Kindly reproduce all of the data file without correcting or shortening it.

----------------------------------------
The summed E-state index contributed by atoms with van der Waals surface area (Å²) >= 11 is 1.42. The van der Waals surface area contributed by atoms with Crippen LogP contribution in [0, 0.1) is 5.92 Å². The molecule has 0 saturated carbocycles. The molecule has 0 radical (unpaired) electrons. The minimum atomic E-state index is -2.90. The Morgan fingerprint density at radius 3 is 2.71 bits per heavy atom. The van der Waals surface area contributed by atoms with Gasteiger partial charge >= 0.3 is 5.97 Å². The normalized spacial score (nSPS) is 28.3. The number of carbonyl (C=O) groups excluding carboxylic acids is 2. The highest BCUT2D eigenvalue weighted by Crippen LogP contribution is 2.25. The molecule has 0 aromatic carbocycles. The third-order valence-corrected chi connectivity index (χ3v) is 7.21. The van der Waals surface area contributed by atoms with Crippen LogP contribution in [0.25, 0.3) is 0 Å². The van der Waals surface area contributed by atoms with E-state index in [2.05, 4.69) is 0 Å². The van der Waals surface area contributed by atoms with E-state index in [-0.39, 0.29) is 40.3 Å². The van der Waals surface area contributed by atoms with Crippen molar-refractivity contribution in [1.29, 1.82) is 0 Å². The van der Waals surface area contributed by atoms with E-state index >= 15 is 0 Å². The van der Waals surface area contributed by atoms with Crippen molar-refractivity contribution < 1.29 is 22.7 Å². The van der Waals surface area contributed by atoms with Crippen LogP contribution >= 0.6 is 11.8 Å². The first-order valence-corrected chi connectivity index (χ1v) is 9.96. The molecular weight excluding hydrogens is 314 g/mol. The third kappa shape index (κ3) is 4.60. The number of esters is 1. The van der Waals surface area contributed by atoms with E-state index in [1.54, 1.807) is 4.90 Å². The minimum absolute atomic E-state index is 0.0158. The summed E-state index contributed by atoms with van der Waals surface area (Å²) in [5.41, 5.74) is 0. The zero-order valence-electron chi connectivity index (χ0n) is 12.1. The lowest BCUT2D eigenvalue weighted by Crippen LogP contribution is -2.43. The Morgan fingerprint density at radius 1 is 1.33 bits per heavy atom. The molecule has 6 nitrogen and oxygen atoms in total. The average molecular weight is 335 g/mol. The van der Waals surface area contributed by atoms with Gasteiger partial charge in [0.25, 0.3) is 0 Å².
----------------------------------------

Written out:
The summed E-state index contributed by atoms with van der Waals surface area (Å²) >= 11 is 1.42. The van der Waals surface area contributed by atoms with Crippen LogP contribution in [0, 0.1) is 5.92 Å². The molecule has 0 saturated carbocycles. The molecule has 0 radical (unpaired) electrons. The minimum atomic E-state index is -2.90. The Morgan fingerprint density at radius 3 is 2.71 bits per heavy atom. The van der Waals surface area contributed by atoms with Gasteiger partial charge >= 0.3 is 5.97 Å². The normalized spacial score (nSPS) is 28.3. The number of carbonyl (C=O) groups excluding carboxylic acids is 2. The highest BCUT2D eigenvalue weighted by Crippen LogP contribution is 2.25. The molecule has 0 aromatic carbocycles. The third-order valence-corrected chi connectivity index (χ3v) is 7.21. The van der Waals surface area contributed by atoms with Crippen LogP contribution in [0.25, 0.3) is 0 Å². The van der Waals surface area contributed by atoms with E-state index in [2.05, 4.69) is 0 Å². The van der Waals surface area contributed by atoms with E-state index in [-0.39, 0.29) is 40.3 Å². The van der Waals surface area contributed by atoms with Crippen molar-refractivity contribution in [1.29, 1.82) is 0 Å². The van der Waals surface area contributed by atoms with E-state index >= 15 is 0 Å². The van der Waals surface area contributed by atoms with Crippen molar-refractivity contribution < 1.29 is 22.7 Å². The van der Waals surface area contributed by atoms with Crippen LogP contribution >= 0.6 is 11.8 Å². The first-order valence-corrected chi connectivity index (χ1v) is 9.96. The molecular weight excluding hydrogens is 314 g/mol. The third kappa shape index (κ3) is 4.60. The number of esters is 1. The van der Waals surface area contributed by atoms with E-state index in [1.54, 1.807) is 4.90 Å². The minimum absolute atomic E-state index is 0.0158. The summed E-state index contributed by atoms with van der Waals surface area (Å²) in [5.41, 5.74) is 0. The zero-order valence-electron chi connectivity index (χ0n) is 12.1. The lowest BCUT2D eigenvalue weighted by Crippen LogP contribution is -2.43. The Morgan fingerprint density at radius 1 is 1.33 bits per heavy atom. The molecule has 6 nitrogen and oxygen atoms in total. The average molecular weight is 335 g/mol. The van der Waals surface area contributed by atoms with Gasteiger partial charge in [0.25, 0.3) is 0 Å².